The result will be reduced false positives and negatives, and with better accuracy of threat recognition, a better ability to automate/prescriptively co-ordinator response processes.

For example, let’s say, machine learning algorithms determine there is 67% chance of threat type A is occurring and can get to over 85% if additional data from the endpoint’s memory is retrieved and added to the analysis.  

When applied with AI, the result (was a threat actually found or not) automatically retrains threat model algorithms for better accuracy automatically next time. Imagine this applied against a global set of customers all collecting and interacting with the data, along with the computational power to keep pace, this now enables a highly effective mechanism for faster response to new threat types even at regional and vertical market industry levels.

How do you see SIEM evolving in the coming years and why?

SIEM has already evolved into a full security operation platform for performing threat detection and orchestrating response. 

SIEMs will continue to evolve by:

  • Performing more types of automation, both in terms of platform administration (automatic recognition of new systems/onboarding new data types) and security orchestration (gathering contextual data associated to a threat activity, performing countermeasures)
  • Convergence of user and entity behavioural analytics (UEBA), network-focused analytics, and security, operations, analytics, and response (SOAR) into the SIEM platform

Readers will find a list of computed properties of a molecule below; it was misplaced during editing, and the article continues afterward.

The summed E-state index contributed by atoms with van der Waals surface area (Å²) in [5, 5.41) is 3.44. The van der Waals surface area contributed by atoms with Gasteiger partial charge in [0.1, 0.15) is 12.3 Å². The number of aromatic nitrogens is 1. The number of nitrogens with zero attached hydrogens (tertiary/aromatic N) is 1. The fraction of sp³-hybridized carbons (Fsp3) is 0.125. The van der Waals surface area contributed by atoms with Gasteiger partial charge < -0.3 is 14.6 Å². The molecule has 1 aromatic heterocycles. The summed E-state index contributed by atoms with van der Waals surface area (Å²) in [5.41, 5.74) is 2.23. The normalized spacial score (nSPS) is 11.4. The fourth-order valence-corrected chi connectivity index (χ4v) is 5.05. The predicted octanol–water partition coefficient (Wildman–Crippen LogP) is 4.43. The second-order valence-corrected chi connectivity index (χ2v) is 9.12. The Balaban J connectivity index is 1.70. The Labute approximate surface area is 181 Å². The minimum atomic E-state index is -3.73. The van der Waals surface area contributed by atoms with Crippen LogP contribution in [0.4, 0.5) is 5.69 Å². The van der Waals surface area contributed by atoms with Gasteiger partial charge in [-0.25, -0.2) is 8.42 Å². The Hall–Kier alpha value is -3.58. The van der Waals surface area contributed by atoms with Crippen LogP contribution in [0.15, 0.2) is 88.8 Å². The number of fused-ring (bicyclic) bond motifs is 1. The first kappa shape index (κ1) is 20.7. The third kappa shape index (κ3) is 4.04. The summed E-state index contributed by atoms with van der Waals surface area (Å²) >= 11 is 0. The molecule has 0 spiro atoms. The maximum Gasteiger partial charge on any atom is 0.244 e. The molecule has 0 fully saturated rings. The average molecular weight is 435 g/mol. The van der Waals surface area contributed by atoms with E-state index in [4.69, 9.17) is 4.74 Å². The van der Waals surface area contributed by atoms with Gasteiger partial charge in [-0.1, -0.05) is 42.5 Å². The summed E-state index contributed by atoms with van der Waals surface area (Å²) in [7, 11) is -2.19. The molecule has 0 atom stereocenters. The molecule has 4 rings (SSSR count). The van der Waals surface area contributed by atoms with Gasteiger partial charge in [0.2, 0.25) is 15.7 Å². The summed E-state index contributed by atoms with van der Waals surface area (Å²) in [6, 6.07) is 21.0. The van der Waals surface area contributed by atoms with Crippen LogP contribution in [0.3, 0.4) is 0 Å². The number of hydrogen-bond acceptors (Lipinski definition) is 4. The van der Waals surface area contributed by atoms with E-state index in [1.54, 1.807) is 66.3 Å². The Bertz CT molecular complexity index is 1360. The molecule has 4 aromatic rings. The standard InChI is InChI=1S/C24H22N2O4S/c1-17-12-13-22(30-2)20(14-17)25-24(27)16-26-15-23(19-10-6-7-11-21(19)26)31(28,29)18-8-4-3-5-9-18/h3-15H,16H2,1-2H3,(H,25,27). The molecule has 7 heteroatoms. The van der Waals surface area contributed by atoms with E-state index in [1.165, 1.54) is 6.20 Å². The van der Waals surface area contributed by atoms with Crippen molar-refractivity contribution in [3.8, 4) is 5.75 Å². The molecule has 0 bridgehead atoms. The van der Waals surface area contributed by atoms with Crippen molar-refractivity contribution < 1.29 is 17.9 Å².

• Application of machine learning and artificial intelligence into SOAR to provide prescriptive analytics
Stepping up to sell security services in A/NZ
WatchGuard Technologies A/NZ regional director gives his top tips on how to make a move into the increasingly lucrative cybersecurity services market.
Huawei founder publically denies spying allegations
“After all the evidence is made public, we will rely on the justice system.”
Chch crypto-exchange Cryptopia suffers breach
Cryptopia has reportedly experienced a security breach that has taken the entire platform offline – and resulted in ‘significant losses’.
IoT breaches: Nearly half of businesses still can’t detect them
The Internet of Thing’s (IoT’s) rapid rise to prominence may have compromised its security, if a new report from Gemalto is anything to go by.
Carbon Black: What does cybersecurity have in store for 2019?
Tom Kellerman has shared five insights for the year ahead, including a particularly bold one.
Hands-on review: The Ekster Wallet protects your cards against RFID attacks
For some time now, I’ve been protecting my credit cards with tinfoil. The tinfoil hat does attract a lot of comments, but thanks to Ekster, those days are now happily behind me.
Report on SingHealth breach condemns poor security practices
The 2018 Singapore SingHealth data breach was poorly managed and riddled with vulnerabilities from the start.
Tesla wants people to hack its Model 3
Tesla is offering white hat hackers what could be the chance of a lifetime – the opportunity to hack one of its Model 3 vehicles.